Up Close and Personal with
Kristy Woodson Harvey
You Never Forget Your First
Debut. It’s such a magical word. The first. The beginning. The start. And there were times when I never believed, couldn’t imagine that the term “debut novelist” could apply to me. Now, with my seventh book about to release, sometimes I still don’t believe it.
I knew that if I ever actually got a book deal, it would feel like winning a contest. But I had no idea that I would get my first book deal by actually winning a contest. The Tampa Area Romance Authors’ TARA contest. Women’s fiction division. I still have the email from the contest coordinator letting me know that an editor at Berkley was my final round judge and had requested the manuscript. Come to think of it, I should probably have that framed…
Life, by and large, is a series of managed expectations. Publishing is to an extreme degree. I spent a considerable amount of time trying not to get my hopes up, but, let me tell you: my hopes were up.
I was lucky enough to already have an agent who was actually shopping another manuscript for me, a bit of a prequel to the one in the contest, so he was guiding me along the process. And I had gotten to the point where I would lie in bed at night and envision what would happen when I finally got that first yes.
After a rewrite (If you’ve ever read my debut, Dear Carolina, fun fact: Jodi’s accent, as it appears on page, wasn’t originally written that way. That’s how I heard her, how she spoke to me in my mind. But, in the first draft, Jodi talked a lot like any other Southern girl.), and weeks and weeks of pushed publisher meetings, I finally, finally got my yes.
It was right around ten in the morning, which I remember because I had just strolled my son to preschool. And, for some unknown reason, my frantic pacing on the phone with my agent had led me to my bathroom window. We lived on a cul-de-sac across from the most beautiful wooded lot. So, when I looked out that window, when I was receiving the news, all I could see was the way the light shone on the magnolia trees.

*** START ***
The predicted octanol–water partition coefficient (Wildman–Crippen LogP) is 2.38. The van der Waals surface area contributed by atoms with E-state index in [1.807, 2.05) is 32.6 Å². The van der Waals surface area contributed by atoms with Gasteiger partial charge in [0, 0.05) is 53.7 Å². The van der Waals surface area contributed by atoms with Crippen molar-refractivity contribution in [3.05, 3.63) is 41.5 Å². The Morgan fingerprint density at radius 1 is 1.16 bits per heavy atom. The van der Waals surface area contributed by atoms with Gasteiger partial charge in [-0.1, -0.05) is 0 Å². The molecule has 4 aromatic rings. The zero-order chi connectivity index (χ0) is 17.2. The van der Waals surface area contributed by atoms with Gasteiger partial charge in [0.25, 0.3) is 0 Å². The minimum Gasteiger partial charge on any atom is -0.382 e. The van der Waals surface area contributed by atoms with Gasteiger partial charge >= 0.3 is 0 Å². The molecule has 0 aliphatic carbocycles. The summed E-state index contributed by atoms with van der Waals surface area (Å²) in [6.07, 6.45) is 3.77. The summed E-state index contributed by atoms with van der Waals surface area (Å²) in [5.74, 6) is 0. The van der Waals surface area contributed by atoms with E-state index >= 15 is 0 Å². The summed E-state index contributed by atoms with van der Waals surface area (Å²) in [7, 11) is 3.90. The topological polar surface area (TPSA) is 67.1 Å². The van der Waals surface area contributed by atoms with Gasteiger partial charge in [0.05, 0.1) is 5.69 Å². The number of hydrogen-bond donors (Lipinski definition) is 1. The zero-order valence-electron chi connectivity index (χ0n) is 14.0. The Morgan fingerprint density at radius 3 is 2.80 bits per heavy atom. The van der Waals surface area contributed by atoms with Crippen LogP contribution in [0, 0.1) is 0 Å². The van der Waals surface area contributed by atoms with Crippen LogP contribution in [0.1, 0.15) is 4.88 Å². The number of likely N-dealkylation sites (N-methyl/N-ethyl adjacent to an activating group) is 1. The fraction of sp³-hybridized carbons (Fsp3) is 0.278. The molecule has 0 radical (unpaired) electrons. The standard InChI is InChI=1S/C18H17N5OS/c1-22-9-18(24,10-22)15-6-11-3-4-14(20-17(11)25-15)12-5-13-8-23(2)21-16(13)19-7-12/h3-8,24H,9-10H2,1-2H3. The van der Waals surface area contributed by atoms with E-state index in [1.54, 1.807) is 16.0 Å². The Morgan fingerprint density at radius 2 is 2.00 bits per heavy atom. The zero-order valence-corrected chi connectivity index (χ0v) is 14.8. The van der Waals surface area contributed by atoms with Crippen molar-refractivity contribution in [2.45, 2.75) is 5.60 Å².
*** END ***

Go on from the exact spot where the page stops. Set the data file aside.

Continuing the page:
I remember the way my breath caught, the way I felt a little like that light must be shining on me too. I didn’t rush to my husband’s office, the way I had planned. I didn’t call my parents or text my friends. Instead, with full intention, I walked downstairs to the kitchen, grabbed a bottle of champagne, one of the flutes Will and I had gotten for a wedding present, and walked upstairs.
I popped the cork sitting behind the sleek glass desk in my pretty attic office with the charming little floor-to ceiling windows that let in so much morning light. I poured myself a flute of champagne and I sat, smiling in my swivel chair, looking out that window and, let it sink it: I was going to be an author. I was going to be an author.
It never gets old, that feeling. Truly. I just signed a contract for my eighth novel, which will release in late 2021 and my ninth, which will release in 2022, and, even now, I agonize over whether my editor will like each manuscript, over whether it’s good enough, over whether this dream will continue. And when I find that it is so, I pop the champagne. (Maybe not at ten a.m….)
Mary Kay, Kristin, Patti, Mary Alice and I are so excited to share a bit about our debuts with you this week—and hear from a few special guests about their very special debuts. And I know for certain that none of the other four of the fab five ever take a book contract for granted, that number twenty-something is still almost as thrilling as those early days. But, well, cliches are cliches for a reason, and this one is undoubtedly true: You never forget your first.